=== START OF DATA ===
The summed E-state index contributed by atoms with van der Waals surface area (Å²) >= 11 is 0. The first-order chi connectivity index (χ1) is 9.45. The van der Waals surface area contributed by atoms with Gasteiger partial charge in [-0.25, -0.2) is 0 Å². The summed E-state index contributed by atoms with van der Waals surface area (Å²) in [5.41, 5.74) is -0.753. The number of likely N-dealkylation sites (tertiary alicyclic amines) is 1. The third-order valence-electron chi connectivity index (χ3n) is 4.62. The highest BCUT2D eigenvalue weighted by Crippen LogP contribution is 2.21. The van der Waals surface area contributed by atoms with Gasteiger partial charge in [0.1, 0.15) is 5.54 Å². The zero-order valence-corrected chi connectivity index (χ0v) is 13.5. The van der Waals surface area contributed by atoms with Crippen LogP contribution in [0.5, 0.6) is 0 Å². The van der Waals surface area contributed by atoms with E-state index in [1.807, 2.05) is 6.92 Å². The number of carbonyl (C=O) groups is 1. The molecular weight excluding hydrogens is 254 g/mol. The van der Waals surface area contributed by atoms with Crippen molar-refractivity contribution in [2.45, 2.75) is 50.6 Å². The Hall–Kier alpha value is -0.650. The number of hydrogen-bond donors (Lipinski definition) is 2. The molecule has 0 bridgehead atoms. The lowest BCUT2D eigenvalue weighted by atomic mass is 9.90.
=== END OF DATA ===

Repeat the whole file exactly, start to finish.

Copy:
The summed E-state index contributed by atoms with van der Waals surface area (Å²) >= 11 is 0. The first-order chi connectivity index (χ1) is 9.45. The van der Waals surface area contributed by atoms with Gasteiger partial charge in [-0.25, -0.2) is 0 Å². The summed E-state index contributed by atoms with van der Waals surface area (Å²) in [5.41, 5.74) is -0.753. The number of likely N-dealkylation sites (tertiary alicyclic amines) is 1. The third-order valence-electron chi connectivity index (χ3n) is 4.62. The highest BCUT2D eigenvalue weighted by Crippen LogP contribution is 2.21. The van der Waals surface area contributed by atoms with Gasteiger partial charge in [0.1, 0.15) is 5.54 Å². The zero-order valence-corrected chi connectivity index (χ0v) is 13.5. The van der Waals surface area contributed by atoms with Crippen LogP contribution in [0.5, 0.6) is 0 Å². The van der Waals surface area contributed by atoms with E-state index in [1.807, 2.05) is 6.92 Å². The number of carbonyl (C=O) groups is 1. The molecular weight excluding hydrogens is 254 g/mol. The van der Waals surface area contributed by atoms with Crippen molar-refractivity contribution in [2.45, 2.75) is 50.6 Å². The Hall–Kier alpha value is -0.650. The number of hydrogen-bond donors (Lipinski definition) is 2. The molecule has 0 bridgehead atoms. The lowest BCUT2D eigenvalue weighted by atomic mass is 9.90.